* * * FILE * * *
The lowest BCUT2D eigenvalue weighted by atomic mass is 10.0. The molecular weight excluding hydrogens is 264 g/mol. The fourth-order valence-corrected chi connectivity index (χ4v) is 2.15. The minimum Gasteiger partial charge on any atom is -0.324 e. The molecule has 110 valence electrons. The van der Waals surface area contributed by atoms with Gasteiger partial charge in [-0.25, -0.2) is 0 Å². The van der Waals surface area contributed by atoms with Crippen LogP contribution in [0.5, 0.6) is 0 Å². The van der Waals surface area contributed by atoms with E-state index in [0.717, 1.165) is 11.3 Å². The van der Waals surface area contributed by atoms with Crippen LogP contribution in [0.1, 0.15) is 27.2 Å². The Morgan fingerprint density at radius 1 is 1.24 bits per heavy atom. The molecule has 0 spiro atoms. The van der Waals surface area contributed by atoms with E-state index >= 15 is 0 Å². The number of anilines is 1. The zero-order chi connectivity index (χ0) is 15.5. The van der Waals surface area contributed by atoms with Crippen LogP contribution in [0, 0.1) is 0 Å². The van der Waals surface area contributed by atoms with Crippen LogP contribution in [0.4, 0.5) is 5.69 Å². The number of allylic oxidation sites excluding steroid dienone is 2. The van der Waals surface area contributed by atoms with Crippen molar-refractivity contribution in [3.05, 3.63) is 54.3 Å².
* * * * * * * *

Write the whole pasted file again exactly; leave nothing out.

The lowest BCUT2D eigenvalue weighted by atomic mass is 10.0. The molecular weight excluding hydrogens is 264 g/mol. The fourth-order valence-corrected chi connectivity index (χ4v) is 2.15. The minimum Gasteiger partial charge on any atom is -0.324 e. The molecule has 110 valence electrons. The van der Waals surface area contributed by atoms with Gasteiger partial charge in [-0.25, -0.2) is 0 Å². The van der Waals surface area contributed by atoms with Crippen LogP contribution in [0.5, 0.6) is 0 Å². The van der Waals surface area contributed by atoms with E-state index in [0.717, 1.165) is 11.3 Å². The van der Waals surface area contributed by atoms with Crippen LogP contribution in [0.1, 0.15) is 27.2 Å². The Morgan fingerprint density at radius 1 is 1.24 bits per heavy atom. The molecule has 0 spiro atoms. The van der Waals surface area contributed by atoms with E-state index >= 15 is 0 Å². The number of anilines is 1. The zero-order chi connectivity index (χ0) is 15.5. The van der Waals surface area contributed by atoms with Crippen LogP contribution in [0, 0.1) is 0 Å². The van der Waals surface area contributed by atoms with Crippen LogP contribution in [0.4, 0.5) is 5.69 Å². The number of allylic oxidation sites excluding steroid dienone is 2. The van der Waals surface area contributed by atoms with Crippen molar-refractivity contribution in [3.05, 3.63) is 54.3 Å².